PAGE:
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Posts with tag expectations

Managing expectations and the evolution of discussion

In the run-up to Warlords of Draenor, we're seeing news of a lot of class and systems changes - discussion of what's being changed or removed has been one of the things we're very concerned with over here, for obvious reasons. It's also a subject of major interest on the forums. In fact, some people are accusing Blizzard of only posting the bad news in an attempt to create negative feedback, to get people talking. Bashiok addressed this idea recently, and it got me thinking about how we interact with game news in the first place.
Bashiok - Simplifying currency? That's the grand plan?
Well, actually, good news doesn't really create much interest, if you want to dissect it. But that's beside the point. We're obviously not intentionally releasing bad or angering information to try to get people riled up. That'd be silly. We do want to try to manage expectations. Letting people know far in advance that currencies are being streamlined gets that into people's brain meats early, and gives it time to sink in so that when they start seeing or playing that change it ideally isn't jarring and upsetting at that moment.

My point was that people discussing a change they have partial information about, debating the specifics, and questioning what it means, are not necessarily negatives. In cases where those are becoming destructive we'll generally try to provide some guidance to at least direct it back to a constructive conversation.


It's this idea of managing expectations that interests me, because over the years, I've come to see quite a few examples of people not doing it. To this day I'm convinced that much of the negative reaction to Cataclysm wasn't to the expansion's flaws (and yet, I admit it had quite a few) and more to the expectations people had for the expansion - expectations it didn't meet, because it wasn't trying to meet them.

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Filed under: Analysis / Opinion, Blizzard, Warlords of Draenor

We need to manage our expectations about Mists of Pandaria

Our sister site Massively has covered a recent concern posted by savvy dude Bashiok regarding Diablo III. To make a long story short, Bashiok worried that players' expectations were getting all out of proportion. Bashiok makes one heck of a good point.

Diablo III is going to be awesome -- but it's not going to cure world hunger, solve the economic crisis, or cause shiny-happy rainbows to shoot forth from computer monitors. Most of us around here have played the beta and followed the game's news as if we write about a Blizzard game for a living. And we all love it. Really, the game's really cool. But there's no way it can live up to some of the hype it gets.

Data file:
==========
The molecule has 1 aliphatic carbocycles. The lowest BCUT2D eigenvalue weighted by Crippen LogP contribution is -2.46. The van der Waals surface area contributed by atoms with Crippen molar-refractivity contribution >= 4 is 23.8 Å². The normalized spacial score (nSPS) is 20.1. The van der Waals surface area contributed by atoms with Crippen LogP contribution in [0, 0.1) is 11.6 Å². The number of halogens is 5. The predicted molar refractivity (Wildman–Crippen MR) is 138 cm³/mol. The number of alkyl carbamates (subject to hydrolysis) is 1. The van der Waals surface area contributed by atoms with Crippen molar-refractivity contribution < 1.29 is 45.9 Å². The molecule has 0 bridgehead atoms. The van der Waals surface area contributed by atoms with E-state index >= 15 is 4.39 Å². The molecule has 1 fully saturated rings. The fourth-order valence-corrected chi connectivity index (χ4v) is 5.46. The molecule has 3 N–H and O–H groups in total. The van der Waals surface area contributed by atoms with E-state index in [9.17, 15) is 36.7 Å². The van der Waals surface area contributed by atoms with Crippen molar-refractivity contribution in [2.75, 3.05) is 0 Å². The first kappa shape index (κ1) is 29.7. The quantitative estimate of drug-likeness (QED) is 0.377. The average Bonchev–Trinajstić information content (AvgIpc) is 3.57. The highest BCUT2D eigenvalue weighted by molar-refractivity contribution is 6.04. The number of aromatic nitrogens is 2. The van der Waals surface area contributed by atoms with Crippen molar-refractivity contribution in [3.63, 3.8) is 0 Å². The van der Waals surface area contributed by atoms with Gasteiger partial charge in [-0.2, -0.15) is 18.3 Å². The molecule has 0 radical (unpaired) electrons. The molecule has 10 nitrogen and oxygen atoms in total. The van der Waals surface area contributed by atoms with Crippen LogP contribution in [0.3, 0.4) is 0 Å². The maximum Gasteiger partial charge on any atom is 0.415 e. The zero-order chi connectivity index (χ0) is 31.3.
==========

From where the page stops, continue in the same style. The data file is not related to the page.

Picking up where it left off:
Star Wars: The Old Republic suffered some of the same problem from over-hype. By the time Bioware released the game, everyone expected a next-generation, MMO-redefining experience. That didn't happen. SW:TOR is awesome, but it's not the nirvana of MMOs. It is, essentially, an MMO like any other, but it's based in the universe of Luke and Vader. And that's good enough.

I fervently hope we don't end up doing the same with Mists of Pandaria. Everything about the expansion is incredibly exciting. Pandaren look cool (if you're into pandas), the new talents look exciting, and MoP promises a lot of new experiences. But let's not set it up for failure by expecting it to be WoW 2.0. It's still going to be a WoW expansion. It's still going to involve killing mobs, questing, and slaying bosses. Because that's the point of the game.

I'm not trying to discourage anyone here. I really, really love WoW. I'm just saying that we shouldn't put our expectations for Mists so incredibly high that there's no way Blizzard can meet them. It'll do an astounding job, as it always does, but let's not make it impossible for Blizzard right out of the gate.

World of Warcraft: Mists of Pandaria is the next expansion, raising the level cap to 90, introducing a brand new talent system, and bringing forth the long-lost pandaren race to both Horde and Alliance. Check out the trailer and follow us for all the latest MoP news!

Filed under: News items, Mists of Pandaria

We have a Tabard: New kid in town

Looking for a guild? Well, you can join ours! We have a tabard and everything! Check back for Amanda Dean talking about guilds and guild leadership in We Have a Tabard.

So you've got goals for your guild, and you've been working very hard toward recruiting new members. One of your next big challenges is keeping them around. Turn over is a plague among beginning and middle-tier guilds. Sure, guild dynamics like raid rules and bank privileges play into who stays and who goes from your guild, but it is more important to help make someone feel a part of the team.

Think about your own experiences in joining guilds. Have you ever been in one where nobody seemed to talk to you, except to ask if you could make them a flask? What about the guild that shifts their raid times, and doesn't make it clear to all members. WoW is a social world and new guildies are subject to the same anomic forces that someone might feel during their first few weeks at a new job.

First things first. Let your new guildies in on your expectations. It's helpful to have guild policies posted permanently on a website so that they can quickly learn what to do and what not to do. Be firm, fair and consistent with enforcing these rules for new guildies as well as established guild members. For example, loot systems can be daunting at first. Have a clear explanation and be prepared to answer questions. You may consider appointing an established member to helping your rookies learn the ropes.